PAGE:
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3D Printing: The Next Industrial Revolution, 2016 Update

SKU: MA103-16

3D printing is an additive manufacturing process.  In recent years, 3D printer prices have dropped substantially, and a wide variety of printable materials is available.  You don’t need to be a CAD expert to create a 3D-printable file.  Media attention has helped further accelerate the industry’s momentum. 

It has captured the imagination of many, with the possibility of starting a manufacturing revolution.  New applications and materials are announced on a (very) frequent basis.  3D printing is being used in many more applications than most people realize.  But the most exciting applications for 3D printing are the ones that haven’t even been conceived of yet.  It’s exciting to realize we are on the cusp of a manufacturing revolution that affects so many different industries already. 

Industries using 3D printing for production-level manufacturing include the aerospace industry, where the ability to redesign parts to be just as strong but much lighter than traditional parts translates to fuel savings.  This high strength-to-weight ratio also benefits most other forms of transportation.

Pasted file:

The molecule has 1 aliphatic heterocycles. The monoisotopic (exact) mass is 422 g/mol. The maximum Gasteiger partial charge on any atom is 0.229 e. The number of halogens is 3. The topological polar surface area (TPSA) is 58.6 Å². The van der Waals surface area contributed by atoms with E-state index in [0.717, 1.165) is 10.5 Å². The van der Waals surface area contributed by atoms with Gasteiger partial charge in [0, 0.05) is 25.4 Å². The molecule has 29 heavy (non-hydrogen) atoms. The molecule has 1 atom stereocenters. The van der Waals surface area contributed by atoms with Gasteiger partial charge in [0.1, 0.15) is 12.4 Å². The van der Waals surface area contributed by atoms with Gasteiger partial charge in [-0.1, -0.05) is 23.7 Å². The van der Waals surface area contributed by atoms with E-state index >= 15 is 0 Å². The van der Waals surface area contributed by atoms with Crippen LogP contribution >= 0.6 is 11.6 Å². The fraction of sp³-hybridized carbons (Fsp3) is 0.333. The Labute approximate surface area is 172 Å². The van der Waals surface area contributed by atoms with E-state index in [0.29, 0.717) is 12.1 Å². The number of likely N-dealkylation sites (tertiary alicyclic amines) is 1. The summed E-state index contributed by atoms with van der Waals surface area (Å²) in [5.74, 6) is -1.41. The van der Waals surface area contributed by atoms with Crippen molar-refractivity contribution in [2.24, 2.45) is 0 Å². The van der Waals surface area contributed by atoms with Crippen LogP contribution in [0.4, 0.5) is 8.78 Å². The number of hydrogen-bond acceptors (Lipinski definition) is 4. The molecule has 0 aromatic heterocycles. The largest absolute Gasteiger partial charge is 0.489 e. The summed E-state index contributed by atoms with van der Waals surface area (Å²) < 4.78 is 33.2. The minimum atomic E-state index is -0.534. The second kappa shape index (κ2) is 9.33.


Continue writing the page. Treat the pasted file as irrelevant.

Another promising application for 3D printing is in the medical arena, where 3D printing enables mass customization to make parts designed for an individual’s measurements.  Designs are based on CT scan data that is readily available.  Surgeons can use virtual tools to prepare for surgery, which includes a personalized set of guides, instruments and implants. 

2013-2014 was a period of high growth due to media attention, resulting in over-capacity, and consolidation.  2015 was a year of increasing utilization of existing printers, while the end customers were adjusting to the new printers and capacity.  Near-term, the focus for desktop printer sales is in education and engineering.  In fact, 3D Systems exited the consumer 3D printing space, discontinuing its $999 Cube 3D printer and its Cubify business. 

This report includes applications for 3D printing, including a section on 3D printing in electronics.  It also reviews different types of printers, materials, and processes for 3D printing, and includes profiles for some of the major players.  A forecast for the 3D printing market includes printers, services and materials.  

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For pricing and additional information contact Rick Vogelei at (480) 435-8564 or email him.

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